Medellín’s Cafes and Farms Are Taking Back Colombian Coffee

In Medellín, Colombia’s capital, coffee growers and cafe owners have been neglecting their neighbors, despite the country’s reputation for smooth coffee. For generations, locals have remained loyal to basic filter coffee, often called tinto (red), which is the reddish color of brewed Colombian coffee. However, in less than a decade, a few entrepreneurs have given the city a cafe culture that matches its famed farming practices, pushing the city into the world of third-wave cafes and contemporary brewing methods.

These businesses distinguish Medellín as one of the few cities where high-quality coffee is grown, harvested, roasted, and consumed. They have also helped reshape dynamics around the supply chain and the economic significance of Colombian coffee. Coffee literally fills the slopes of Medellín’s hills, and after the Jesuits brought the plant to Colombia in the 18th century, the industry became fundamental to the economic development of the Antioquia department, especially in the 20th century. Today, 114,000 hectares of Antioquia are planted with coffee, spread across more than 95,000 farms and tended to by over 76,000 coffee growers.

For much of Medellín’s coffee-growing history, plantation workers would typically roast beans in a pan, grind them, boil the coffee in an olleta (traditional metal pot), sweeten it with panela, and strain it through a mesh cloth. At home, most people just use a filter machine out of convenience. The Echavarría family runs several coffee farms outside the city and works with farmers across Colombia. Their primary business was exporting beans, but in 2012 they turned their attention to the local market with a cafe on Medellín’s Primavera Street. The family eventually expanded to eight locations across the city, training locals to become baristas. About 60 percent of their business still comes from exports, but they are hoping to get to a 50-50 split with domestic sales.

The Echavarrías are especially focused on paying their producers well, partnering with groups like the Women’s Agricultural Association of the Cauca Department to offer fair rates and training and knowledge about organic farming. Higher pay could guarantee supply for the brand and its cafes, especially specialty beans from high-altitude areas.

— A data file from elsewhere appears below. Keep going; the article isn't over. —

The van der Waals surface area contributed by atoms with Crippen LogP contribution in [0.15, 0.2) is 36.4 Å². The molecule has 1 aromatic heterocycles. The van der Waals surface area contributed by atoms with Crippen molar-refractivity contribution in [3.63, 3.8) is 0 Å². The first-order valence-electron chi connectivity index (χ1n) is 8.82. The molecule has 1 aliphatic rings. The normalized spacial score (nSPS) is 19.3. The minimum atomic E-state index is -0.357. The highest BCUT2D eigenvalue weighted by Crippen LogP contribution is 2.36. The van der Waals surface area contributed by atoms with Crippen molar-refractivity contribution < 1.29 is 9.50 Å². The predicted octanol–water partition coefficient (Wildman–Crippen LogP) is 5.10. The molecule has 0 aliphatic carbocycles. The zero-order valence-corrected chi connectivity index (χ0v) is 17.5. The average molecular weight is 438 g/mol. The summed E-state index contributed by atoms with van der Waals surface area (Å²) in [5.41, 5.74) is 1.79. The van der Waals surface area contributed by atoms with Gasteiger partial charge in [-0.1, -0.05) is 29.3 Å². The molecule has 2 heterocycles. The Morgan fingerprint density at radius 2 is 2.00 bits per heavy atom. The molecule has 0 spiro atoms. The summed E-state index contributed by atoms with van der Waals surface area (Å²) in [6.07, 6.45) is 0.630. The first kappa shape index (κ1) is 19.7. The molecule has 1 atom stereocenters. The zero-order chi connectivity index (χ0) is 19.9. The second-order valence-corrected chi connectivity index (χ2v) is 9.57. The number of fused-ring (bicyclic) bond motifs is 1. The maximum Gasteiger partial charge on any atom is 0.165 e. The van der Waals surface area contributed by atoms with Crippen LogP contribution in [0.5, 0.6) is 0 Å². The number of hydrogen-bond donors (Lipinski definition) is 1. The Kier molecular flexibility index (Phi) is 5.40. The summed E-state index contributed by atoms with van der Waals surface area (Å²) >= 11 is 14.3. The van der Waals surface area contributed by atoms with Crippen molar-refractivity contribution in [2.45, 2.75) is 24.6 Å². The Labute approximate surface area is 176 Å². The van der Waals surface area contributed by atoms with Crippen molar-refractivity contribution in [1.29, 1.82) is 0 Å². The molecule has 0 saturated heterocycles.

Global coffee brands like Starbucks and Dunkin’ Donuts promote ethical sourcing programs and social and ecological responsibility to coffee-growing communities, but local operations have a greater impact. In Medellín, the coffee industry plays a significant role in social and economic change, particularly in areas like La Sierra, where residents were directly affected by cocaine drug cartels, deep economic inequality, and paramilitary violence.

Rituales, a coffee roastery founded by Cristian Raigosa and Joan Molina, works with 35 families from La Sierra, focusing on the quality of coffee and the social conditions of the coffee farmers. The company has a shop in the Laureles neighborhood, which is becoming more gentrified and known for tree-lined streets, fruit carts, cultural venues, and restaurants. Rituales ties the neighborhoods together and contributes to the peacebuilding mechanism of the country.

Urbania, another coffee shop founded in 2016, links business to social and environmental causes and works directly with producers, victims of conflict, and ex-combatants in Antioquia. The cafe’s Paz (Peace) line of coffees is a best seller, and the model can be replicated for environmental impact projects. Urbania started working with conservation NGOs that had contact with coffee growers and is part of several efforts to help preserve forests, jaguars, and bears.

A change in attitude among Medellin’s customers is necessary for the growth of the coffee industry, as people are willing to pay more for better quality and create a new consumption culture. The industry’s growth is exciting, with dozens of cafes sprouting up around Medellín and some shops even considering expanding to Bogotá. While V60 and Chemex pour overs are popular at the city’s newest establishments, there’s still room for a classic tinto, possibly made with the best of Medellín’s coffee beans.

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